“All of OUR Microsoft Programs are 100% legitimate & genuine products. This includes Microsoft Office, Microsoft operating systems, and all other Microsoft Office Software. Do you really want to purchase a bootleg download from Romania or some other random company?”
(My bolding, their weird capitalization)
And further down on the web page, the company says:
“***Note: The words “Student Media” is imprinted on the CD, however this software can legally be used for both commercial and educational use. **
(Their bolding, their lousy grammar.)
What are the chances that this software will function properly? All I really want is WORD, anyway.
Please answer quickly. The website give me just 22 hours 43 minutes and 11 seconds before this offer expires.
I say it is probably legit. You can order just Word from that same site for $39.99 if you are interested. Educational versions of MS Office can be found all over for $120 and I know those are legit. I’m not sure how that site does it any cheaper though.
I’d put in another recommendation for OpenOffice. As NinjaChick said, it fully compatible with MS Word (reads writes .doc files etc.), but it also looks extremely similar. If you can use one, you can use the other. I believe the Massachusetts state government recently decided to switch over entirely to OpenOffice, saving a substantial amount of money on license fees. So you know its not some rinky-dink freeware program.
Open source is truly a thing of beauty. If I were you, I’d keep an eye open for any open source alternatives for software you need, before you buy. Maybe you’ll buy the commercial one anyway, but (as you say) what’s the hurt in trying it our first. It’s free! (usually).
If you like Photoshop, check out the GIMP as a powerful, fully featured, FREE replacement.
At the same time, I have read from multiple locations online that EULAs are essentially unenforceable–at least in the USA. The only condition of the publisher that applies at all is upon the initial transfer between the publisher and the reseller. The publisher has no means to force any contractual obligation upon end-users at all, aside from witholding consequential (ongoing) services, like product updates. If MS sells software to a wholesaler on the condition that the wholesaler only sell copies of it to guys named Lenny, and the wholesaler sells you a copy even though your name is Maurice, MS can’t do anything to the end-user. Their legal battle is with the reseller–not Maurice.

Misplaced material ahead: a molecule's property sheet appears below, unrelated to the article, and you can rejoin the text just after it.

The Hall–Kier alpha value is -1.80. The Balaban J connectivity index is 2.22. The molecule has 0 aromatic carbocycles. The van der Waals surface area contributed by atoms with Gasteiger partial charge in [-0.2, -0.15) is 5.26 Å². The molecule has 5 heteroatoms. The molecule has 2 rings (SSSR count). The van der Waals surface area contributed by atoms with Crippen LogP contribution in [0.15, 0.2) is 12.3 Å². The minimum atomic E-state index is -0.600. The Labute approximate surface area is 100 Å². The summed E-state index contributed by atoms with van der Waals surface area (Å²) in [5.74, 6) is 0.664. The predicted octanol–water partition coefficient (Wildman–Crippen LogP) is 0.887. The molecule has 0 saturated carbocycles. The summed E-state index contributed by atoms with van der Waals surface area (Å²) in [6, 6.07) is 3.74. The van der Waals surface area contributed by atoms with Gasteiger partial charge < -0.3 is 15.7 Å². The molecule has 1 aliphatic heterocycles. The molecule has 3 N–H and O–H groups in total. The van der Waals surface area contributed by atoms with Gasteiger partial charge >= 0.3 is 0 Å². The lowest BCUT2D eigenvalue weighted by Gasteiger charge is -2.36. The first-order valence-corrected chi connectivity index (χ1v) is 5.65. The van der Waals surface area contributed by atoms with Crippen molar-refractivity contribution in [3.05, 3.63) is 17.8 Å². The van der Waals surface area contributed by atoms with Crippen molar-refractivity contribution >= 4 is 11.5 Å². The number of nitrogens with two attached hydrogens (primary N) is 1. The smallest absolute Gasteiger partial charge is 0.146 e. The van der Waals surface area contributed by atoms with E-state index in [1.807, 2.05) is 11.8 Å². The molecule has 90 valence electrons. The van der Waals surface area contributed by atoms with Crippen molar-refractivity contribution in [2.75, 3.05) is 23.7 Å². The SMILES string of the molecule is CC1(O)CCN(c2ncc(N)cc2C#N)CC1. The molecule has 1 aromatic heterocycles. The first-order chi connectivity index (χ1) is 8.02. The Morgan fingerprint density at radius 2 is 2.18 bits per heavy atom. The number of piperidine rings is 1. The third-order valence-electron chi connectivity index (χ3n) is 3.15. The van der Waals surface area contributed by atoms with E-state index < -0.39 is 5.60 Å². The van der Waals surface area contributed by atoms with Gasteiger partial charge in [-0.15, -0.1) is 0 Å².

This is said to be the reason that MS will refuse to allow updating pirated copies of WindowsXP, but will not take steps to completely disable pirated copies. If you are using a pirated/hacked serial number, MS very well knows about it–but to have a solid legal basis for disabling pirated copies by remote-administration, MS would have to be able to prove that not only did you not buy it in a voluntary transaction from them, but that you did not buy it in a voluntary transaction from any of their resellers as well. Since they can’t prove that in any cost-effective method, they can’t shut pirated copies down.
I’ve read in multiple locations online that income taxes are unconstitutional and don’t have to be paid, that aliens are in control of our govermnent, and multiple conflicting version of “<insert religion here> is absolute divine truth and <insert all other religions here> is therefore false.” Doesn’t make it so.
If EULAs weren’t contracts, we wouldn’t have them. First of all, software is licensed, not sold. The doctrine of first sale indicates that you’re free to pass the disks on to whomever you like, but they have to agree to the terms of the contract, too.
Second, you’ll specifically be asked to agree to the terms when you install the software: these have been tested and generally found enforcable: if EULAs weren’t enforcable, how do you explain all the lawsuits? The BSA extorts (sorry, “enforces”) money from lots of businesses every year bases solely on the enforcability of EULAs.
Third, Microsoft holds the copyright on Office. Therefore, they’re allowed to control who gets to copy it onto their machine, and under what terms. Again, an awful lot of copyright infringment cases every year demonstrate that this can be done.
I’ve worked for software publishers for years, and I assure you that care goes into crafting those EULAs specifically to make sure the terms ARE enforcable. Certainly there have been a number of cases where they have been found not to be enforcable (usually because of some way of bypassing the “I agree” clause), but I believe you’ll find they’re the exception, not the rule.